We hope lawmakers scuttle a bill that would eliminate vehicle inspection requirements for noncommercial vehicles.
The bill, sponsored by Rep. J. Eggleston, R-Maysville, would remove the part of state law that requires the safety inspections every other year starting when a vehicle is five years old.
A House committee heard testimony on the bill last week, the Columbia Missourian reported, and it faced a good amount of opposition.
Eggleston cited several statistics in supporting his bill, including a 2012 study by the Missouri Highway Patrol that, he said, showed little difference in vehicle safety between states that require inspections and those that don’t, the paper reported.
He said eliminating the requirement collectively could save Missourians $30 million a year if they weren’t required to get the $12 inspections (motorcycle inspections are $10.)
While we appreciate lawmakers looking to rein in regulations, taxes and fees, this isn’t the appropriate place to do so.
Statistics can be manipulated to prove virtually anything, but we tend to believe one cited by Ronald Reiling, executive director of the Alliance of Automotive Service Providers of Missouri.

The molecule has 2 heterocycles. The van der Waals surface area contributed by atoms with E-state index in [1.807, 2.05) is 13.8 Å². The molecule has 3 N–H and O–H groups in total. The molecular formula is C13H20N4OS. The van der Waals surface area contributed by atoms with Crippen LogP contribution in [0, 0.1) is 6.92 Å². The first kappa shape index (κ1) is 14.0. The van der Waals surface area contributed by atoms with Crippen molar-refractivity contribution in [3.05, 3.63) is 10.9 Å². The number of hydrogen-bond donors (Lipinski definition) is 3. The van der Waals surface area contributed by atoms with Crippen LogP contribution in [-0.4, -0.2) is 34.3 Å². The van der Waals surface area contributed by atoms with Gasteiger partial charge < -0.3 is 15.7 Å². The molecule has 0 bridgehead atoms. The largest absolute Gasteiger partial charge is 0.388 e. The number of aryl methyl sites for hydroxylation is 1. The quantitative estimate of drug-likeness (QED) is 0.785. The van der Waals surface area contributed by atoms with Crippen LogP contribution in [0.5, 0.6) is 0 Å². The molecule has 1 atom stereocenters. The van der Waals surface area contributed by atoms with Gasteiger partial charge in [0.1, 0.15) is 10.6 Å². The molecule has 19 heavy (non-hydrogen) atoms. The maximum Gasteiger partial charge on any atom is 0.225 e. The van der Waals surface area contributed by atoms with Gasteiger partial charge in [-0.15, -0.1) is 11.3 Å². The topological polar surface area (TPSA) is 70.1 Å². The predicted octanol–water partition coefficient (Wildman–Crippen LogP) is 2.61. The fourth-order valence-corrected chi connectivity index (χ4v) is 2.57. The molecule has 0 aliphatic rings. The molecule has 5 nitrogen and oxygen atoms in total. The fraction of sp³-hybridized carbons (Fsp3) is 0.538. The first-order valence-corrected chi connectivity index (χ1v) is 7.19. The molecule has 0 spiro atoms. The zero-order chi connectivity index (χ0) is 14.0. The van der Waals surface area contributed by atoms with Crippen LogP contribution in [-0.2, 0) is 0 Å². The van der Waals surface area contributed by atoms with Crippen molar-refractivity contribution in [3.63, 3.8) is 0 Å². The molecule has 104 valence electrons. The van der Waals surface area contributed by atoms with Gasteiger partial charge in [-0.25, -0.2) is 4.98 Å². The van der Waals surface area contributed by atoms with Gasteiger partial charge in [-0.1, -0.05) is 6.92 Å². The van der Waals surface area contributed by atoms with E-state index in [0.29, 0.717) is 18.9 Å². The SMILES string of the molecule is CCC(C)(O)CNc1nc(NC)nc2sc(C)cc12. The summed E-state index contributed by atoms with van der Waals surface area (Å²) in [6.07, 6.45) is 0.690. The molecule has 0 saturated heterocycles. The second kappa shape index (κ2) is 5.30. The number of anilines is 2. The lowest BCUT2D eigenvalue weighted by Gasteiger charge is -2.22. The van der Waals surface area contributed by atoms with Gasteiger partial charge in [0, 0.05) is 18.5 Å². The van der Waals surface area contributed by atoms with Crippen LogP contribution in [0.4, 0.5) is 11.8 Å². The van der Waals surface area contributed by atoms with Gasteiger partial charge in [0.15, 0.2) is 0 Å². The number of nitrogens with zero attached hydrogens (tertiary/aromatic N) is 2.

In the Missourian story, he said deaths in Missouri resulting from mechanical failure were half of what they were in states that did not require safety inspections.
It just makes sense that if you don’t require inspections, many people won’t get them. That, in turn, means that many people will be driving on the roads with vehicles in various states of disrepair. That could mean everything from a turn-signal light that’s out to failing brakes.
So why not let people take control of their own lives and take on whatever level of risk they choose? Because they’re not just risking the lives of themselves and, in some cases, their families. They’re risking the lives of everyone else on the roadways.
We ask the Legislature to keep Missourians safe — keep the inspections in place.